good advice, but Brian and I normally agree on everything! lol
The mottled duck might be the worst of them all though. Seeing how they don't migrate, and are in constant molt, they tend to be the worst of all the ducks to flesh. There is always a trade off with thicker skinned birds versus thinner skinned birds. Under normal conditions, the wood duck will have no viscous fat, making fleshing easier. That doesn't mean their skin isn't thin, it just means the fat removes easier, so it takes less pressure on the wheel to remove the fat in the first place. The redhead for example is probably the best choice, but in my experience, they have pretty damn thin skin as well, and their fat sort of melts off. At least the Texas birds I've done that have that milky white fat on them do.
You didn't mention if you have a flesher or not? I think we would all agree that the number one tool to getting started is a fleshing wheel. I can't see how someone could do an adequate job using scissors and a hand-held tool alone? I know it's an investment to build or buy one, but if you really want to give this a whirl, at least give it a fair shake. Once you find out if you actually can hack it, you are going to have to buy an airbrush anyway, so there is the other larger investment you will spend your money on. Beyond that, supplies are pretty cheap, and many can be bought at art supply stores, or hardware stores, where the price hike will not be added, as you will see at the taxidermy supply companies.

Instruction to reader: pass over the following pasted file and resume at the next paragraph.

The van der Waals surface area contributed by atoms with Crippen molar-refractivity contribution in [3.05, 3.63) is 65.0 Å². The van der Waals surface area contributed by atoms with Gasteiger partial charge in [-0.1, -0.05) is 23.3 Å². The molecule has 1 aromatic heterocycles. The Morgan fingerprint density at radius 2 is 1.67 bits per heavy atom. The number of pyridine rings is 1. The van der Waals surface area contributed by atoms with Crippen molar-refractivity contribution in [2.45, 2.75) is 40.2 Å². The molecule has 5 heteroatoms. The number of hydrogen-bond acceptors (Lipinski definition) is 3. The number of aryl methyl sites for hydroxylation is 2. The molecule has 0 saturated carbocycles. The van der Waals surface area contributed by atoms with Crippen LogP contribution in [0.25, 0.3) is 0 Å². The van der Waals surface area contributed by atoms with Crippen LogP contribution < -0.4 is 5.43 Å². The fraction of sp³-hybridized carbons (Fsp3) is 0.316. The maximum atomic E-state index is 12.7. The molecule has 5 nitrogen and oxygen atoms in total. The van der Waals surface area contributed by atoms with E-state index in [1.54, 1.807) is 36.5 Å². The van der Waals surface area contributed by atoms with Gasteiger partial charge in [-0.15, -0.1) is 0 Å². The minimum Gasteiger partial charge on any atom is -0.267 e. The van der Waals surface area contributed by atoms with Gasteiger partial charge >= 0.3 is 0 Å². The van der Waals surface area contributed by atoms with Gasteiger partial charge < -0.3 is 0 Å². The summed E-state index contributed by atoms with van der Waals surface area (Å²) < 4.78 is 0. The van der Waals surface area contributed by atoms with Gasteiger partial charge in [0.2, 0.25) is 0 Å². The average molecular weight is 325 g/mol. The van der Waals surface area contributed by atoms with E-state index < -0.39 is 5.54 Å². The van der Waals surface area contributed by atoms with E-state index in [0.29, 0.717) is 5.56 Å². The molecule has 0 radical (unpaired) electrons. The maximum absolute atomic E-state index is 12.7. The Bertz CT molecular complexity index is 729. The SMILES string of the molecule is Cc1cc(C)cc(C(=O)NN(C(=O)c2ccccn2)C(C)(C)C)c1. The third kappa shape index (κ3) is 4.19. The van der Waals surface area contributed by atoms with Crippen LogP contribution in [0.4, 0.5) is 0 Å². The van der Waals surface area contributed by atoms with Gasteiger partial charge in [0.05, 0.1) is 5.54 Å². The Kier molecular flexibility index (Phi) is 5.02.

As far as fleshing goes, people have their own methods, so find out what works well for you. You could poll 10 taxidermists, and find ten different methods. I like to skin my birds and freeze them in water. I thaw them out, and I flesh them warm and wet with soapy water. I start at the head, and work my way to the tail. This eliminates the membrane from wrapping around the wheel, and the skin is becoming fat free as you flesh, and the limp (fleshed) skin hangs out of the way as you flesh the remaining skin. That certainly doesn't mean my method is correct, but after many years of experimenting, and acquiring the knack to not burn holes and still have a clean defatted skin, this is where I am today.